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Handbook on the Economics of Cultural Heritage

Handbook on the Economics of Cultural Heritage

Elgar original reference

Edited by Ilde Rizzo and Anna Mignosa

Cultural heritage is a complex and elusive concept, constantly evolving through time, and combining cultural, aesthetic, symbolic, spiritual, historical and economic values. The Handbook on the Economics of Cultural Heritage outlines the contribution of economics to the design and analysis of cultural heritage policies and to addressing issues related to the conservation, management and enhancement of heritage.

Chapter 15: Choices in architectural conservation

John H. Stubbs

Subjects: development studies, tourism, economics and finance, cultural economics, public sector economics, environment, tourism, geography, tourism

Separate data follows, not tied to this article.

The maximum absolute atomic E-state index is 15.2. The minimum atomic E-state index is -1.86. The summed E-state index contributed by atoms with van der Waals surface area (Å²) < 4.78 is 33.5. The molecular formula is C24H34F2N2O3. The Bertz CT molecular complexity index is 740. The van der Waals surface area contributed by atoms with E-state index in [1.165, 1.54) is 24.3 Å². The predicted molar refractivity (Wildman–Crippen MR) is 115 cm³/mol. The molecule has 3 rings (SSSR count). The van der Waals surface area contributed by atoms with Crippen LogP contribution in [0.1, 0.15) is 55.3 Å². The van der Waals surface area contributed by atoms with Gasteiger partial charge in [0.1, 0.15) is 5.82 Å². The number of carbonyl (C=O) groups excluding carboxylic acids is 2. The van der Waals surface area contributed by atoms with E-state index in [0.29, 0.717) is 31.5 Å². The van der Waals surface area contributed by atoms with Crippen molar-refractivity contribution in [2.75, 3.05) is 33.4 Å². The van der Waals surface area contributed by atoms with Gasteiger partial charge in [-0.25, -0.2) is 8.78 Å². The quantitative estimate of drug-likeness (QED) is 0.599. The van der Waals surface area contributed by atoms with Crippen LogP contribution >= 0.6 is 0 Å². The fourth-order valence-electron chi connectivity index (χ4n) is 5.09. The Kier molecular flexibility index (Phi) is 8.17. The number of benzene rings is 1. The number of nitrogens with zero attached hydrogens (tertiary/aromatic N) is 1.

Conservation of cultural property has been defined as all actions aimed at safeguarding cultural property for the future in order to study, record, retain and restore the culturally significant qualities of the object, site or building with the least possible intervention (IIC-GC, 1989). Architectural conservation constitutes actions that address the repair, restoration, maintenance and display of historic buildings, enclaves of buildings and sites, as well as their associated accoutrements, such as furnishings and fittings. These actions whether conducted on individual buildings or groups of buildings represent investments in the future of such sites. Such regenerative action at historic buildings and sites usually increases values of adjacent properties and local economic conditions as well. Architectural conservation is widely regarded as the predominant activity within the larger and more diverse field of cultural heritage conservation, which is also referred to as cultural heritage (or resource) management. This field is concerned with the documentation and preservation of all forms of human culture, including tangible artifacts such as architecture, archaeological sites, cultural landscapes, arts and crafts, and other objects of material culture. Architectural restoration and rehabilitation offers new practical, educational and growth stimulus possibilities. The recent trend of re-affirming and connecting historic harbour areas to their adjacent urban areas as seen in New York, Naples and Singapore are examples.

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